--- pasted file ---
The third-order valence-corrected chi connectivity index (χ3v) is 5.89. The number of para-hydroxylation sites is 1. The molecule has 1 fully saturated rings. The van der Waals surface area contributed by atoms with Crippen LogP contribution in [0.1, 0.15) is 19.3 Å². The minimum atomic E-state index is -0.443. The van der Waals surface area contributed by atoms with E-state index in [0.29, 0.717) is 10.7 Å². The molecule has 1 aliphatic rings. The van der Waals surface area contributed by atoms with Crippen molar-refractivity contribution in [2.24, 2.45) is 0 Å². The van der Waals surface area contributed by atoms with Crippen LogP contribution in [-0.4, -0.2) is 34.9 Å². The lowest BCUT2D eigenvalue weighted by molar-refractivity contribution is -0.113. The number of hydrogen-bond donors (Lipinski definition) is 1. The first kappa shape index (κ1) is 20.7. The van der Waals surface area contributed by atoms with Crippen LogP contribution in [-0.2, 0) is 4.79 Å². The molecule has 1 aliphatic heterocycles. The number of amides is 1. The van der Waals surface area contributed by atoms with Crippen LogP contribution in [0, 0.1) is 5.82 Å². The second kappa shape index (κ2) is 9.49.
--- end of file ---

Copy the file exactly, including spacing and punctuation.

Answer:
The third-order valence-corrected chi connectivity index (χ3v) is 5.89. The number of para-hydroxylation sites is 1. The molecule has 1 fully saturated rings. The van der Waals surface area contributed by atoms with Crippen LogP contribution in [0.1, 0.15) is 19.3 Å². The minimum atomic E-state index is -0.443. The van der Waals surface area contributed by atoms with E-state index in [0.29, 0.717) is 10.7 Å². The molecule has 1 aliphatic rings. The van der Waals surface area contributed by atoms with Crippen molar-refractivity contribution in [2.24, 2.45) is 0 Å². The van der Waals surface area contributed by atoms with Crippen LogP contribution in [-0.4, -0.2) is 34.9 Å². The lowest BCUT2D eigenvalue weighted by molar-refractivity contribution is -0.113. The number of hydrogen-bond donors (Lipinski definition) is 1. The first kappa shape index (κ1) is 20.7. The van der Waals surface area contributed by atoms with Crippen LogP contribution in [-0.2, 0) is 4.79 Å². The molecule has 1 aliphatic heterocycles. The number of amides is 1. The van der Waals surface area contributed by atoms with Crippen LogP contribution in [0, 0.1) is 5.82 Å². The second kappa shape index (κ2) is 9.49.